…But then later in the year, when you prepare those pheasants just right, it makes up for all that plucking work during the hunting season!   

And which is the hardest for many to prepare?   

Yes, you got it: roast pheasant!   

Often it ends up on the table dry, and in the mouth like sawdust. 

Here’s a recipe that’s guaranteed to keep your pheasant not only moist, but also flavorful!  

Roast pheasant with apricot sauce and country potatoes


Roast Pheasant and Apricot Sauce


1 pheasant   

2 onions large slices   

4 strips of salted bacon   

1 tbsp Herbs de Provence   

1 cup of celery large cut   

1 cup of carrots large cut   

6 red potatoes quartered   


Apricot Sauce


6 fresh apricots   

1 tbsp Cachaça or Brandy   

1 pinch of salt   

1 cup of water  

2 tbsp sugar 

Surrounded by aromatics and under a layer of bacon, ready to roast

Two-day preparation:

Place the pheasant in a brine of one gallon of water to half a cup of sugar and half a cup of Kosher salt overnight.   

Drain and let the pheasant rest for a day or two days, breast up in the refrigerator, uncovered to let it dry on the outside.   

Start with the sauce as it will have to boil down and you’ll have to strain it.   

  1. Pit and chop five of apricots—cut the sixth apricot into six slices.
  2. Put in a sauce pot and cover with the sugar and cold water
  3. Add pinch of Kosher salt
  4. Place on stove on high heat, then turn down to medium-low heat to simmer, stirring repeatedly.
  5. When apricots seem soft enough to push through a sieve, do so, making a puree.
  6. Add the liquor, and apricot slices and boil for only a minute to evaporate most of the alcohol and set aside.

Roasting in a Big Green Egg infuses your food with that old country scent of a wood stove


Then carry on with the pheasant:   

  1. Preheat the oven to 345 degrees Fahrenheit. Or, if you’ve got a Big Green Egg, start the charcoal and get the heat up to 500-600 degrees Fahrenheit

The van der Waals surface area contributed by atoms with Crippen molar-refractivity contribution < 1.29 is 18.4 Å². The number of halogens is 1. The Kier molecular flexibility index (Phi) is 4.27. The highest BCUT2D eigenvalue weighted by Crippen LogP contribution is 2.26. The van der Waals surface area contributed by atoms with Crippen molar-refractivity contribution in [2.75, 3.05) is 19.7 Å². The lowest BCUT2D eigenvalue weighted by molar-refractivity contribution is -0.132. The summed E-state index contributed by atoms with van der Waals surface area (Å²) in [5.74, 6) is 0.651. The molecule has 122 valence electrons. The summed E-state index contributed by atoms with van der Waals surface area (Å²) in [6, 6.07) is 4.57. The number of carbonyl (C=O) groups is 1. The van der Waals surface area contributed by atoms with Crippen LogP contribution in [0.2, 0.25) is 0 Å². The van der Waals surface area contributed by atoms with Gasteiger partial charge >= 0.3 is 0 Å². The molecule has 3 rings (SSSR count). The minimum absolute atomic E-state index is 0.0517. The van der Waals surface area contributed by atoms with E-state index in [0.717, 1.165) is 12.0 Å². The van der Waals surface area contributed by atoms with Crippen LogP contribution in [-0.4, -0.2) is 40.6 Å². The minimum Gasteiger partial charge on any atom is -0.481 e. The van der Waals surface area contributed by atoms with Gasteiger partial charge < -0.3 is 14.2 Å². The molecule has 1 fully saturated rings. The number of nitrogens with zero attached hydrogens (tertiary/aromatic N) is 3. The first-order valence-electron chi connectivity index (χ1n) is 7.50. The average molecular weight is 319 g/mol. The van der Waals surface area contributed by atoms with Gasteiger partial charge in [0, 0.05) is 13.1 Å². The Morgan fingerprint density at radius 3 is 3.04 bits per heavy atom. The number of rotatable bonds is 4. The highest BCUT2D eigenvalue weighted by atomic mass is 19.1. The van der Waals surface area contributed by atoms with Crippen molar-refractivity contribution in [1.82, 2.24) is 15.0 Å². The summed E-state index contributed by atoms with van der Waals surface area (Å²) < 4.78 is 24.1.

2. Grab a large skillet and place the patted dry pheasant in the center. Slip two halves of an onion in the cavity, and truss up the legs, or stick the ends in the cavity skin tag of the tail.
  3. Grind the Herbs de Provence between your thumb and fingers as you sprinkle them on the pheasant and rub them over the breast and legs. Lay the straps of bacon over the pheasant in a single layer, covering the breast and legs.
  4. Surround the pheasant with the carrots and celery.
  5. Place the skillet, covered with aluminum foil. If you’re using the Big Green Egg you don’t have to cover it: it makes the bacon very crispy. Let enough heat out of the Big Green Egg to bring the thermometer reading fall to 350-400 degrees Fahrenheit.
  6. Cook for 20 – 30 minutes. In the last 10 minutes remove the bacon if you want a much crispier pheasant skin.
  7. Right after removing the bacon, take the quartered potatoes and wrap in a moist paper towel and set in the microwave for 6 minutes on high.
  8. Remove the pheasant to a cutting board and place the potatoes in the skillet to brown by frying in the bacon oil on the stove, or the Big Green Egg’s grill.
  9. Warm up the apricot sauce.
  10. After the pheasant is sliced, set on the plate with potatoes topped with chopped bacon and a line of apricot sauce across the pheasant slices—enjoy!

Total preparation: 1-2 days (brining is what really keeps the moisture in and intensifies great flavors).   

Total cooking time: 30 minutes.